The top five things that cause inverter failure | Automation.com

The top five things that cause inverter failure

The top five things that cause inverter failure

By Jonathan Wilkins, European Automation

One of the most neglected electrical products used in industrial automation is the humble inverter. Rarely is a piece of equipment so straightforward and reliable that process engineers forget it exists. Here, Jonathan Wilkins, the marketing manager of obsolete and spare industrial automation parts supplier, European Automation, explains why even the most resilient components sometimes fail and what to do when this happens.

Inverters, drives, VSDs, variable speed drives, variable frequency drives – the category of products used to control an electric motor’s speed and thus reduce energy usage in a variable speed application has more names than Prince. Although, I suppose when you think about it, he only has three really, if you include his decision in 1993 to become known by a symbol instead of a word.

Power inverters can be completely electronic or combine mechanical effects with electronic circuitry. Since inverters convert DC electricity from batteries, solar panels or fuel cells into AC electricity, the applications they can be used in are extremely diverse.

Electric motors are used everywhere in industry, including in the food and beverage sector for anything from fans, ventilators or conveyor belts to pumps and refrigeration vans. That being said, it’s obvious how inverter failure or breakdown can cause production interruptions and significant financial losses.

The most common cause of failure or malfunctioning for inverters is an improper installation, often a combination of not following the user manual recommendation and selecting inappropriate cable type, gauges or in line fuses. Once you’ve passed the installation test and your product is up and running, there are a few things you will want to look out for.

Capacitor wear
The first reason for inverter failure is electro-mechanical wear on capacitors. Inverters rely on capacitors to provide a smooth power output at varying levels of current; however electrolytic capacitors have a limited lifespan and age faster than dry components. This in itself can be a cause of inverter failure.

Capacitors are also extremely temperature sensitive. Temperatures over the stated operating temperature, often caused by high current, can reduce the life of the component. However, as the electrolytes evaporate faster at higher temperatures, capacitor life increases when they are run at lower than operating temperature.

Happily, keeping a consistent maintenance regime and regularly replacing capacitors avoids most problems caused by wear and tear.

Overuse
We mentioned how sometimes process managers might forget about inverters. This happens more often than you think. Using inverters beyond their operating limit, either by choice or due to oversight or lack of knowledge, can contribute to inverter bridge failure. Using any component at a rating higher than its operating limit will decrease its lifespan and lead to failure, so avoiding this issue simply comes down to checking that all inverters are being run correctly.

Over- and under-voltage
The next two issues that can cause inverter failure are over-current and over-voltage. If either current or voltage increases to a level that the inverter is not rated for, it can cause damage to components in the device, most frequently the inverter bridge. Often this damage will be caused by the excess heat generated by the spike in voltage or current.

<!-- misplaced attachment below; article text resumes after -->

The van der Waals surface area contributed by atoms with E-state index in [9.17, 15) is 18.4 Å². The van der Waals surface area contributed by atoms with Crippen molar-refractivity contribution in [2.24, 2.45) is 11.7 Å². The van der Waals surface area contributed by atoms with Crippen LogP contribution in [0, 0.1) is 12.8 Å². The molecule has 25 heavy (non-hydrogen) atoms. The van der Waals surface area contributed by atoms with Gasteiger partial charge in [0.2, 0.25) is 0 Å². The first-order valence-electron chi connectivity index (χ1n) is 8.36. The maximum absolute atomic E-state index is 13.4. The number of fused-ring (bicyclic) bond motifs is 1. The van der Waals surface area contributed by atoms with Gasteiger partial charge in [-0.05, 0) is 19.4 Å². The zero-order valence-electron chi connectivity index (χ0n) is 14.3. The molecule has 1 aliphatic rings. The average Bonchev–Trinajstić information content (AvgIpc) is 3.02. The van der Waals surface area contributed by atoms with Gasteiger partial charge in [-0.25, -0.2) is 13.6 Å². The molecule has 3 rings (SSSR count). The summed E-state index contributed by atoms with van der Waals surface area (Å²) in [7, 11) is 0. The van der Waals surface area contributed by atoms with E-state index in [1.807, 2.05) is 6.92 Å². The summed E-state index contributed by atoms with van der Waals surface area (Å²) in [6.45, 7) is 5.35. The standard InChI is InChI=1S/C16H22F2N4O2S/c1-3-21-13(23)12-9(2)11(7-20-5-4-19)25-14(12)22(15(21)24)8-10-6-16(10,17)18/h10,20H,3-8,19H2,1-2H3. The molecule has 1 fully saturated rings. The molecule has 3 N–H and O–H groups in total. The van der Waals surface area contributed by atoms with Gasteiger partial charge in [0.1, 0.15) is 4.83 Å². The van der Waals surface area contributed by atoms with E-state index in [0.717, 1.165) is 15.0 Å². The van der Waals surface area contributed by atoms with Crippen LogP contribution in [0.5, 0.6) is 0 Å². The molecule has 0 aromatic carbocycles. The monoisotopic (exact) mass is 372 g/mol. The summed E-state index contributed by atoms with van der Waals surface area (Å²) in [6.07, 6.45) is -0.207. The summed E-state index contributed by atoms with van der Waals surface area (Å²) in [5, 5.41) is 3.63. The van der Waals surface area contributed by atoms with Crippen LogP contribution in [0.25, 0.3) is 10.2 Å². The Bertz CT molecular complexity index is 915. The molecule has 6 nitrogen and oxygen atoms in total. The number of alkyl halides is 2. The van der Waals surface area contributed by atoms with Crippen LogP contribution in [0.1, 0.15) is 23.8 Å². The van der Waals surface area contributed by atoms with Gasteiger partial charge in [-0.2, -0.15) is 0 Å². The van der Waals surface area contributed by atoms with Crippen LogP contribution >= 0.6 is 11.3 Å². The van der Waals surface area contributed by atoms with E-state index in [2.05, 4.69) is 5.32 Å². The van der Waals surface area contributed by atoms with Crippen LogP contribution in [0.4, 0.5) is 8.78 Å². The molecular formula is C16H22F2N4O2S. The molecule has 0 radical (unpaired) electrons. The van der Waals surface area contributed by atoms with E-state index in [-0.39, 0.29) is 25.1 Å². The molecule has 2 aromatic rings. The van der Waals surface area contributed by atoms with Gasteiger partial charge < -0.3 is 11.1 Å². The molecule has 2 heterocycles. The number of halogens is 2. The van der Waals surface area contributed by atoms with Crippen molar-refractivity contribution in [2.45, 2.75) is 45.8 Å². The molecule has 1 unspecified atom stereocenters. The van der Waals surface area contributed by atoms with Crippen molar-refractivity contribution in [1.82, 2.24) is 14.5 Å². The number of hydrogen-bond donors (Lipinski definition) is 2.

Over-current can be avoided with fuses or circuit breakers, but avoiding over-voltage can be tricky. Sometimes voltage spikes are man-made, but they can also be caused by lightning or solar flares, which are difficult to avoid if, like us, you live on planet Earth.

Ultrasonic vibrations
The final problem on the list is one that contributes to the mechanical stress placed on an inverter. Ultrasonic vibrations originating in the cores of inductive components cause friction, adding to the unwanted heat generated by the device and further damaging components in the inverter.

As with any electrical equipment, maintenance is the key and mustn’t be overlooked. With time, electrical connections tend to loosen or corrode. If the inverter is still functional, a maintenance manager might be tempted to simply ignore these signs of wear and tear. However, as the saying goes, it’s better to be safe than sorry, so cleaning the terminals in the battery box, fuses and the inverter connection at least once every six months is crucial.

Furthermore, the cleaning process has to be performed correctly, or it might end up doing more damage than good. Ideally, a wire brush and grease dissolvent agent should be used. After cleaning and maintenance is complete, a protective sealant must also be used on all battery terminals. When deciding which protective coating to use, avoid grease-based ones, because they tend to attract contaminants like dust, which leads to an increased decay of the connections, while also hiding the degradation from further visual inspections.

Although correct installation and maintenance can significantly prolong the lifespan of inverters, when failure does happen, there are a few routes you can take. Especially for older or obsolete models, it might be worth considering the purchase of a refurbished part.

About European Automation: European Automation stocks and sells new, used, refurbished and obsolete industrial automation spares. Its global network of preferred partner warehouses, and wholly owned distribution centres, enables it to offer a unique service within the automation industry, spanning the entire globe. It provides worldwide express delivery on all products meaning it can supply any part, to any destination, at very short notice.

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